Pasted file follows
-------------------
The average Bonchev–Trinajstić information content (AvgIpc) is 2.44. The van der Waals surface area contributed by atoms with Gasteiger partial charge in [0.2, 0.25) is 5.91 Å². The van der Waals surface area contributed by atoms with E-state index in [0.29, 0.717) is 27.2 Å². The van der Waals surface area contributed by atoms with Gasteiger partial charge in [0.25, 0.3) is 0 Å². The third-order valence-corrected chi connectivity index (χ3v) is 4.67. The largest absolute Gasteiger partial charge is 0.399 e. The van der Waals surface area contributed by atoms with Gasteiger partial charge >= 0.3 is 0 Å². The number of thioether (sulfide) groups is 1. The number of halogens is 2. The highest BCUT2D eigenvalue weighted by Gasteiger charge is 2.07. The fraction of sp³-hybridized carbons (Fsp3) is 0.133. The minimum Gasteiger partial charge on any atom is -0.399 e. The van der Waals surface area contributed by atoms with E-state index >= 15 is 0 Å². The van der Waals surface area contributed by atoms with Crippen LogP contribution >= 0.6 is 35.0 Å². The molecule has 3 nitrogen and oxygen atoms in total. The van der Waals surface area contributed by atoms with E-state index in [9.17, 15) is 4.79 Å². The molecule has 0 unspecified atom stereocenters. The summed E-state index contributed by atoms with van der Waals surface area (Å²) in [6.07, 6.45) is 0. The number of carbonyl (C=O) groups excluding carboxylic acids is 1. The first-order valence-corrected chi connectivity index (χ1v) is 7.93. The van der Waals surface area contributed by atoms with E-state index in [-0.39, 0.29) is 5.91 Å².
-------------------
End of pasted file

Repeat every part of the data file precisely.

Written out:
The average Bonchev–Trinajstić information content (AvgIpc) is 2.44. The van der Waals surface area contributed by atoms with Gasteiger partial charge in [0.2, 0.25) is 5.91 Å². The van der Waals surface area contributed by atoms with E-state index in [0.29, 0.717) is 27.2 Å². The van der Waals surface area contributed by atoms with Gasteiger partial charge in [0.25, 0.3) is 0 Å². The third-order valence-corrected chi connectivity index (χ3v) is 4.67. The largest absolute Gasteiger partial charge is 0.399 e. The van der Waals surface area contributed by atoms with Gasteiger partial charge >= 0.3 is 0 Å². The number of thioether (sulfide) groups is 1. The number of halogens is 2. The highest BCUT2D eigenvalue weighted by Gasteiger charge is 2.07. The fraction of sp³-hybridized carbons (Fsp3) is 0.133. The minimum Gasteiger partial charge on any atom is -0.399 e. The van der Waals surface area contributed by atoms with E-state index >= 15 is 0 Å². The van der Waals surface area contributed by atoms with Crippen LogP contribution >= 0.6 is 35.0 Å². The molecule has 3 nitrogen and oxygen atoms in total. The van der Waals surface area contributed by atoms with E-state index in [9.17, 15) is 4.79 Å². The molecule has 0 unspecified atom stereocenters. The summed E-state index contributed by atoms with van der Waals surface area (Å²) in [6.07, 6.45) is 0. The number of carbonyl (C=O) groups excluding carboxylic acids is 1. The first-order valence-corrected chi connectivity index (χ1v) is 7.93. The van der Waals surface area contributed by atoms with E-state index in [-0.39, 0.29) is 5.91 Å².